2011 IMO Problems/Problem 4
Let be an integer. We are given a balance and weights of weight . We are to place each of the weights on the balance, one after another, in such a way that the right pan is never heavier than the left pan. At each step we choose one of the weights that has not yet been placed on the balance, and place it on either the left pan or the right pan, until all of the weights have been placed. Determine the number of ways in which this can be done.
Call our answer . We proceed to prove .
It is evident .
Now, the key observation is that smaller weights can never add up to the weight of a larger weight, ie which side is heavier is determined completely by the heaviest weight currently placed. It follows, therefore, that the number of ways to place weights on the balance according to the rule is the same no matter which distinct powers of two are the weights, as each weight completely overpowers any smaller weight and is completely overpowered by any larger weight. That is, there is the 1st heaviest weight, the 2nd heaviest, the 3rd, ..., the n-th heaviest, and each weight is negligible compared to any heavier weight. Thus, any valid placement of weights of weight can changed by replacing with the -th heaviest weight in the set , where , and vice versa, forming a relation. With this in mind, we use recursion upon the last weight placement. There are choices; namely, you can put any weight on either side except for the heaviest weight on the right. For the first weight placements, the answer reduces to . We can reduce in the same way.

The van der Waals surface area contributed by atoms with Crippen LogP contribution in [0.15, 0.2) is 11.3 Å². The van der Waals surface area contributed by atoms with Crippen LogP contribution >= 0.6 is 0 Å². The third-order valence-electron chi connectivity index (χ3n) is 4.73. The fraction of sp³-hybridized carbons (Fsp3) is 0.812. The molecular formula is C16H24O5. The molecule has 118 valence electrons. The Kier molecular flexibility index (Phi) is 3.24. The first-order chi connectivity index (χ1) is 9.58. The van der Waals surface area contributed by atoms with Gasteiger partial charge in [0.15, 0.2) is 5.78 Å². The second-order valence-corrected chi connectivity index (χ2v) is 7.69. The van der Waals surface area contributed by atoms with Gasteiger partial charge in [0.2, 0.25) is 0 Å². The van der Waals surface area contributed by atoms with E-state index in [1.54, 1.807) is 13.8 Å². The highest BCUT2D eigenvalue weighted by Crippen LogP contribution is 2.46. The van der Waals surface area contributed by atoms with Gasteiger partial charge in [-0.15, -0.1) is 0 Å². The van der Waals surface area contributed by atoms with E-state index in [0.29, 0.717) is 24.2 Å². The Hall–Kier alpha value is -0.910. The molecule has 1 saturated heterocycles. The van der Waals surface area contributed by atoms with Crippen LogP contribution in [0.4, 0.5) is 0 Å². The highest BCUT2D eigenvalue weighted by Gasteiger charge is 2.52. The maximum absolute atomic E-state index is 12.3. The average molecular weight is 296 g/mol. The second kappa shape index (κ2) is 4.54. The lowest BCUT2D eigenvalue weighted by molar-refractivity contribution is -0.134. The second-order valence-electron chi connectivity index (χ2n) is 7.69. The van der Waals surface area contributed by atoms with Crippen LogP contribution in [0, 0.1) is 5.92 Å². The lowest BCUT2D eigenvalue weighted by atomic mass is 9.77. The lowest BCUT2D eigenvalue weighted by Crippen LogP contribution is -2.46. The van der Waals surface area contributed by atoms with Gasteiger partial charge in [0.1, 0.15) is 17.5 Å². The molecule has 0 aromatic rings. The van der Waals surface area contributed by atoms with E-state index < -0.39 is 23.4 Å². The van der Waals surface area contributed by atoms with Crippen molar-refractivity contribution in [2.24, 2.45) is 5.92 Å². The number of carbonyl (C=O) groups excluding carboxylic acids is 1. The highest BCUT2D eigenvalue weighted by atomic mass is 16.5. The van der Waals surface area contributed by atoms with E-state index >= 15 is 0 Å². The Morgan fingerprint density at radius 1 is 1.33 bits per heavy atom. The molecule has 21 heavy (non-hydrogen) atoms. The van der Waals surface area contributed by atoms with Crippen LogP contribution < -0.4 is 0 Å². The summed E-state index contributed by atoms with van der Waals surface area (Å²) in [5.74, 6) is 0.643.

We can compute the answer by conditioning on the position of the heaviest weight in the order of placement : The heaviest weight can only go to the left pan. is the number of ways to place the first weights which got placed before the heaviest weight at position . We used the fact that the number of valid ways does not depend on the actual weights because each weight is heavier than the sum of all the weights lighter than it. There are ways to select weights ( the order matters ) after the heaviest one out of other weights . This is because there are ways to select the 1st weight after the heaviest, to select the next one etc. Each of these weights can go to the left or the right pan so there are ways to create all left-right combinations. Rearange as recursion: That is: as since if you have just one weight it can only go to the left pan.
--alexander_skabelin 9:24, 13 July 2023 (EST)
Alternate solutions are always welcome. If you have a different, elegant solution to this problem, please add it to this page.
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